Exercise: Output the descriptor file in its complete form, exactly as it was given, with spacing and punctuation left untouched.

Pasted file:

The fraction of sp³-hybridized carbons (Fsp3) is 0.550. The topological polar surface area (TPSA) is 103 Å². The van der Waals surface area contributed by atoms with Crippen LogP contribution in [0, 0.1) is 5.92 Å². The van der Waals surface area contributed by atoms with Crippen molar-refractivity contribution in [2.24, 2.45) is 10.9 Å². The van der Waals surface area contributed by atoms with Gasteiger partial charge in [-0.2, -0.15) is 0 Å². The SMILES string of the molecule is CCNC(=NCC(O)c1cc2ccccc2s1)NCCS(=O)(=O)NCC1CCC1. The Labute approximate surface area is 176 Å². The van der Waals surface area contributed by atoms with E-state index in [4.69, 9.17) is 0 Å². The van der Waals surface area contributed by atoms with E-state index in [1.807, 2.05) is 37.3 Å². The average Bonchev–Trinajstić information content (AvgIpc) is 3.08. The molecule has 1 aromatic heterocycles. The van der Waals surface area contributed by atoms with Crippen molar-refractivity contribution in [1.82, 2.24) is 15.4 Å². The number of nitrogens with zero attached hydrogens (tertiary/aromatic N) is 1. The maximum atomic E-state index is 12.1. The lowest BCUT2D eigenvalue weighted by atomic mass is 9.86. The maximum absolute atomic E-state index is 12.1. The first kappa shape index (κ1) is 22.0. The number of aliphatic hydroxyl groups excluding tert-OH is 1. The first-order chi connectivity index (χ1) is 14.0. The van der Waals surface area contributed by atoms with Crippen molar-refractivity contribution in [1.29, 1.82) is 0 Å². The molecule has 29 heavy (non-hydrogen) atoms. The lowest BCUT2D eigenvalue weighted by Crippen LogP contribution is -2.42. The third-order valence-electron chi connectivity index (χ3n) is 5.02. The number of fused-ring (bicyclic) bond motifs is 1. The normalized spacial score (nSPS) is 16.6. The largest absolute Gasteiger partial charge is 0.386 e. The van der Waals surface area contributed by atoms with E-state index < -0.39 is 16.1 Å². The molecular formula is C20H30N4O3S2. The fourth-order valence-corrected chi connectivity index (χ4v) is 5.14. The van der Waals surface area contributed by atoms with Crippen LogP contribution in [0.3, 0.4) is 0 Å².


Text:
The fraction of sp³-hybridized carbons (Fsp3) is 0.550. The topological polar surface area (TPSA) is 103 Å². The van der Waals surface area contributed by atoms with Crippen LogP contribution in [0, 0.1) is 5.92 Å². The van der Waals surface area contributed by atoms with Crippen molar-refractivity contribution in [2.24, 2.45) is 10.9 Å². The van der Waals surface area contributed by atoms with Gasteiger partial charge in [-0.2, -0.15) is 0 Å². The SMILES string of the molecule is CCNC(=NCC(O)c1cc2ccccc2s1)NCCS(=O)(=O)NCC1CCC1. The Labute approximate surface area is 176 Å². The van der Waals surface area contributed by atoms with E-state index in [4.69, 9.17) is 0 Å². The van der Waals surface area contributed by atoms with E-state index in [1.807, 2.05) is 37.3 Å². The average Bonchev–Trinajstić information content (AvgIpc) is 3.08. The molecule has 1 aromatic heterocycles. The van der Waals surface area contributed by atoms with Crippen molar-refractivity contribution in [1.82, 2.24) is 15.4 Å². The number of nitrogens with zero attached hydrogens (tertiary/aromatic N) is 1. The maximum atomic E-state index is 12.1. The lowest BCUT2D eigenvalue weighted by atomic mass is 9.86. The maximum absolute atomic E-state index is 12.1. The first kappa shape index (κ1) is 22.0. The number of aliphatic hydroxyl groups excluding tert-OH is 1. The first-order chi connectivity index (χ1) is 14.0. The van der Waals surface area contributed by atoms with Crippen molar-refractivity contribution in [1.29, 1.82) is 0 Å². The molecule has 29 heavy (non-hydrogen) atoms. The lowest BCUT2D eigenvalue weighted by Crippen LogP contribution is -2.42. The third-order valence-electron chi connectivity index (χ3n) is 5.02. The number of fused-ring (bicyclic) bond motifs is 1. The normalized spacial score (nSPS) is 16.6. The largest absolute Gasteiger partial charge is 0.386 e. The van der Waals surface area contributed by atoms with E-state index < -0.39 is 16.1 Å². The molecular formula is C20H30N4O3S2. The fourth-order valence-corrected chi connectivity index (χ4v) is 5.14. The van der Waals surface area contributed by atoms with Crippen LogP contribution in [0.3, 0.4) is 0 Å².